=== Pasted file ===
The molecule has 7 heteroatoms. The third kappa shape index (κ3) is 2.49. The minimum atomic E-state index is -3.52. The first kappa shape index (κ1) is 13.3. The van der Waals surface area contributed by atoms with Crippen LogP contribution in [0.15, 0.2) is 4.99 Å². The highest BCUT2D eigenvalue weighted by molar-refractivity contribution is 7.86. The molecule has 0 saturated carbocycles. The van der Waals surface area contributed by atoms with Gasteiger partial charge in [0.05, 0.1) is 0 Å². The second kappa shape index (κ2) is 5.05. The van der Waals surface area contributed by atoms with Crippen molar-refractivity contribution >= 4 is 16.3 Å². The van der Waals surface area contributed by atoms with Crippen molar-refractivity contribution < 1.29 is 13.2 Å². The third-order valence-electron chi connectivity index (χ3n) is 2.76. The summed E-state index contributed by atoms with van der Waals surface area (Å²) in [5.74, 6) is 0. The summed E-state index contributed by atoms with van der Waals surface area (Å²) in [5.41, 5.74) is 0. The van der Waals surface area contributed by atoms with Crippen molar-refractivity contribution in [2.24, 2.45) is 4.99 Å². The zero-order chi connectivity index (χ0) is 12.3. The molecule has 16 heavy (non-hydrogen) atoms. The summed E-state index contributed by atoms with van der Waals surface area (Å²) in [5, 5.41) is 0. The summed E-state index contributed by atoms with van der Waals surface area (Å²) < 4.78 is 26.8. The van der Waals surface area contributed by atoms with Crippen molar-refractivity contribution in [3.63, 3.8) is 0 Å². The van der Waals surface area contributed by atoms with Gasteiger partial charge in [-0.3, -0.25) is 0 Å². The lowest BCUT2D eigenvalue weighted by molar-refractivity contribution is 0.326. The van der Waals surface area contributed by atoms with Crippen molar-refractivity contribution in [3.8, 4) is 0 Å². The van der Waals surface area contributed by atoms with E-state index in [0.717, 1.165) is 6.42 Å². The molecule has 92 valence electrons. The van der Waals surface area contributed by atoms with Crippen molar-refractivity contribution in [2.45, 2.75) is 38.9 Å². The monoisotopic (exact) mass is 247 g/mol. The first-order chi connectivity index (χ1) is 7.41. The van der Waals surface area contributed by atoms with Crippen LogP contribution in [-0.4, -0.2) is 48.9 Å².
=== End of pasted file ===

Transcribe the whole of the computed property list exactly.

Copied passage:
The molecule has 7 heteroatoms. The third kappa shape index (κ3) is 2.49. The minimum atomic E-state index is -3.52. The first kappa shape index (κ1) is 13.3. The van der Waals surface area contributed by atoms with Crippen LogP contribution in [0.15, 0.2) is 4.99 Å². The highest BCUT2D eigenvalue weighted by molar-refractivity contribution is 7.86. The molecule has 0 saturated carbocycles. The van der Waals surface area contributed by atoms with Gasteiger partial charge in [0.05, 0.1) is 0 Å². The second kappa shape index (κ2) is 5.05. The van der Waals surface area contributed by atoms with Crippen molar-refractivity contribution >= 4 is 16.3 Å². The van der Waals surface area contributed by atoms with Crippen molar-refractivity contribution < 1.29 is 13.2 Å². The third-order valence-electron chi connectivity index (χ3n) is 2.76. The summed E-state index contributed by atoms with van der Waals surface area (Å²) in [5.74, 6) is 0. The summed E-state index contributed by atoms with van der Waals surface area (Å²) in [5.41, 5.74) is 0. The van der Waals surface area contributed by atoms with Crippen molar-refractivity contribution in [2.24, 2.45) is 4.99 Å². The zero-order chi connectivity index (χ0) is 12.3. The molecule has 16 heavy (non-hydrogen) atoms. The summed E-state index contributed by atoms with van der Waals surface area (Å²) in [5, 5.41) is 0. The summed E-state index contributed by atoms with van der Waals surface area (Å²) < 4.78 is 26.8. The van der Waals surface area contributed by atoms with Crippen molar-refractivity contribution in [3.63, 3.8) is 0 Å². The van der Waals surface area contributed by atoms with Gasteiger partial charge in [-0.3, -0.25) is 0 Å². The lowest BCUT2D eigenvalue weighted by molar-refractivity contribution is 0.326. The van der Waals surface area contributed by atoms with Crippen molar-refractivity contribution in [3.8, 4) is 0 Å². The van der Waals surface area contributed by atoms with E-state index in [0.717, 1.165) is 6.42 Å². The molecule has 92 valence electrons. The van der Waals surface area contributed by atoms with Crippen molar-refractivity contribution in [2.45, 2.75) is 38.9 Å². The monoisotopic (exact) mass is 247 g/mol. The first-order chi connectivity index (χ1) is 7.41. The van der Waals surface area contributed by atoms with Crippen LogP contribution in [-0.4, -0.2) is 48.9 Å².